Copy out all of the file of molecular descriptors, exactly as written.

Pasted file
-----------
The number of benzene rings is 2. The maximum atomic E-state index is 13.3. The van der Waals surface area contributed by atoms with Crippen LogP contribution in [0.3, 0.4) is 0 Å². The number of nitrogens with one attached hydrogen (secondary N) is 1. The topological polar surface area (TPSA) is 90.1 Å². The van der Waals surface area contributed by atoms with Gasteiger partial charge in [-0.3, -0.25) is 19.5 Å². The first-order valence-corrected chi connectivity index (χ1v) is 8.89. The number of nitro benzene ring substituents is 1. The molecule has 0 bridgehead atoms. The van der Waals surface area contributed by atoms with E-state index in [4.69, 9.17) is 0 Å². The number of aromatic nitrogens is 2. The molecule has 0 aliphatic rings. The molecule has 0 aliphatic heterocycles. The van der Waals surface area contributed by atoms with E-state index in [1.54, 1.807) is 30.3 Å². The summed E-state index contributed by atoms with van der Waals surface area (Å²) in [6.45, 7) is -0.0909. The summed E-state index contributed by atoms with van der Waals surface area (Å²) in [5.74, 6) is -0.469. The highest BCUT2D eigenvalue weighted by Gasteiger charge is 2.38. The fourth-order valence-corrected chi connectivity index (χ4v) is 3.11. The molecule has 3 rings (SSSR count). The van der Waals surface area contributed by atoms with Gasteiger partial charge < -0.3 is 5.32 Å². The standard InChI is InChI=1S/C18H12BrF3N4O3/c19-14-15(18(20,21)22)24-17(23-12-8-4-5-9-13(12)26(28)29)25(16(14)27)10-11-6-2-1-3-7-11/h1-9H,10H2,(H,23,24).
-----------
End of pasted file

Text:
The number of benzene rings is 2. The maximum atomic E-state index is 13.3. The van der Waals surface area contributed by atoms with Crippen LogP contribution in [0.3, 0.4) is 0 Å². The number of nitrogens with one attached hydrogen (secondary N) is 1. The topological polar surface area (TPSA) is 90.1 Å². The van der Waals surface area contributed by atoms with Gasteiger partial charge in [-0.3, -0.25) is 19.5 Å². The first-order valence-corrected chi connectivity index (χ1v) is 8.89. The number of nitro benzene ring substituents is 1. The molecule has 0 bridgehead atoms. The van der Waals surface area contributed by atoms with E-state index in [4.69, 9.17) is 0 Å². The number of aromatic nitrogens is 2. The molecule has 0 aliphatic rings. The molecule has 0 aliphatic heterocycles. The van der Waals surface area contributed by atoms with E-state index in [1.54, 1.807) is 30.3 Å². The summed E-state index contributed by atoms with van der Waals surface area (Å²) in [6.45, 7) is -0.0909. The summed E-state index contributed by atoms with van der Waals surface area (Å²) in [5.74, 6) is -0.469. The highest BCUT2D eigenvalue weighted by Gasteiger charge is 2.38. The fourth-order valence-corrected chi connectivity index (χ4v) is 3.11. The molecule has 3 rings (SSSR count). The van der Waals surface area contributed by atoms with Gasteiger partial charge < -0.3 is 5.32 Å². The standard InChI is InChI=1S/C18H12BrF3N4O3/c19-14-15(18(20,21)22)24-17(23-12-8-4-5-9-13(12)26(28)29)25(16(14)27)10-11-6-2-1-3-7-11/h1-9H,10H2,(H,23,24).